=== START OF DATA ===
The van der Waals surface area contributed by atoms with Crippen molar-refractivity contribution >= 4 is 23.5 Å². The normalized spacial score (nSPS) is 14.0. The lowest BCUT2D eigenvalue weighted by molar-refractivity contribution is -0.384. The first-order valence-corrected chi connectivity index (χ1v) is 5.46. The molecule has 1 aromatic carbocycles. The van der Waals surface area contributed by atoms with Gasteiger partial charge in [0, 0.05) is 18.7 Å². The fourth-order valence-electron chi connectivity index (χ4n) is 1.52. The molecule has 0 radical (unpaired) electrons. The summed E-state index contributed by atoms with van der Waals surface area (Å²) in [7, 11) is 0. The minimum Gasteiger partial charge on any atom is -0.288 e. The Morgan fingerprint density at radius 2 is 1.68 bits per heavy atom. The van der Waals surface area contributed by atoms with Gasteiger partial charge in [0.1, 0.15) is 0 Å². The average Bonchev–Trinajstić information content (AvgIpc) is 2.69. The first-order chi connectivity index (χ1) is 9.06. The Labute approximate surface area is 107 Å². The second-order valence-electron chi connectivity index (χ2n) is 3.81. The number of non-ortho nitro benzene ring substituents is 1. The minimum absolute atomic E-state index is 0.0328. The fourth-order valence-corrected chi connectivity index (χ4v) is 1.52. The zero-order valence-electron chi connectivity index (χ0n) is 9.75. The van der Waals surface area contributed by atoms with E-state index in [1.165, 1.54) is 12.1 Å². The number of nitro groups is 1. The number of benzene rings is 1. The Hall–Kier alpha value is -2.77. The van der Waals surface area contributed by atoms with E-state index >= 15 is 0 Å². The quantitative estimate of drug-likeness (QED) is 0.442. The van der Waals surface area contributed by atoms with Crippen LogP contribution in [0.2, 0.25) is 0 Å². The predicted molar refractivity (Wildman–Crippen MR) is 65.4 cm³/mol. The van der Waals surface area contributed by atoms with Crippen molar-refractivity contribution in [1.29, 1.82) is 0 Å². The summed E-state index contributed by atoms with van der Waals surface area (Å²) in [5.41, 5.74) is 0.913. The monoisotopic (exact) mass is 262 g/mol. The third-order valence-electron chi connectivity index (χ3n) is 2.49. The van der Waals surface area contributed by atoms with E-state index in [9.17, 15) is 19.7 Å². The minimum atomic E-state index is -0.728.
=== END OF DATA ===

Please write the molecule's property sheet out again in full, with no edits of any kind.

The van der Waals surface area contributed by atoms with Crippen molar-refractivity contribution >= 4 is 23.5 Å². The normalized spacial score (nSPS) is 14.0. The lowest BCUT2D eigenvalue weighted by molar-refractivity contribution is -0.384. The first-order valence-corrected chi connectivity index (χ1v) is 5.46. The molecule has 1 aromatic carbocycles. The van der Waals surface area contributed by atoms with Gasteiger partial charge in [0, 0.05) is 18.7 Å². The fourth-order valence-electron chi connectivity index (χ4n) is 1.52. The molecule has 0 radical (unpaired) electrons. The summed E-state index contributed by atoms with van der Waals surface area (Å²) in [7, 11) is 0. The minimum Gasteiger partial charge on any atom is -0.288 e. The Morgan fingerprint density at radius 2 is 1.68 bits per heavy atom. The van der Waals surface area contributed by atoms with Gasteiger partial charge in [0.1, 0.15) is 0 Å². The average Bonchev–Trinajstić information content (AvgIpc) is 2.69. The first-order chi connectivity index (χ1) is 9.06. The Labute approximate surface area is 107 Å². The second-order valence-electron chi connectivity index (χ2n) is 3.81. The number of non-ortho nitro benzene ring substituents is 1. The minimum absolute atomic E-state index is 0.0328. The fourth-order valence-corrected chi connectivity index (χ4v) is 1.52. The zero-order valence-electron chi connectivity index (χ0n) is 9.75. The van der Waals surface area contributed by atoms with E-state index in [1.165, 1.54) is 12.1 Å². The number of nitro groups is 1. The number of benzene rings is 1. The Hall–Kier alpha value is -2.77. The van der Waals surface area contributed by atoms with E-state index >= 15 is 0 Å². The quantitative estimate of drug-likeness (QED) is 0.442. The van der Waals surface area contributed by atoms with Crippen LogP contribution in [0.2, 0.25) is 0 Å². The predicted molar refractivity (Wildman–Crippen MR) is 65.4 cm³/mol. The van der Waals surface area contributed by atoms with Crippen molar-refractivity contribution in [1.29, 1.82) is 0 Å². The summed E-state index contributed by atoms with van der Waals surface area (Å²) in [5.41, 5.74) is 0.913. The monoisotopic (exact) mass is 262 g/mol. The third-order valence-electron chi connectivity index (χ3n) is 2.49. The van der Waals surface area contributed by atoms with E-state index in [9.17, 15) is 19.7 Å². The minimum atomic E-state index is -0.728.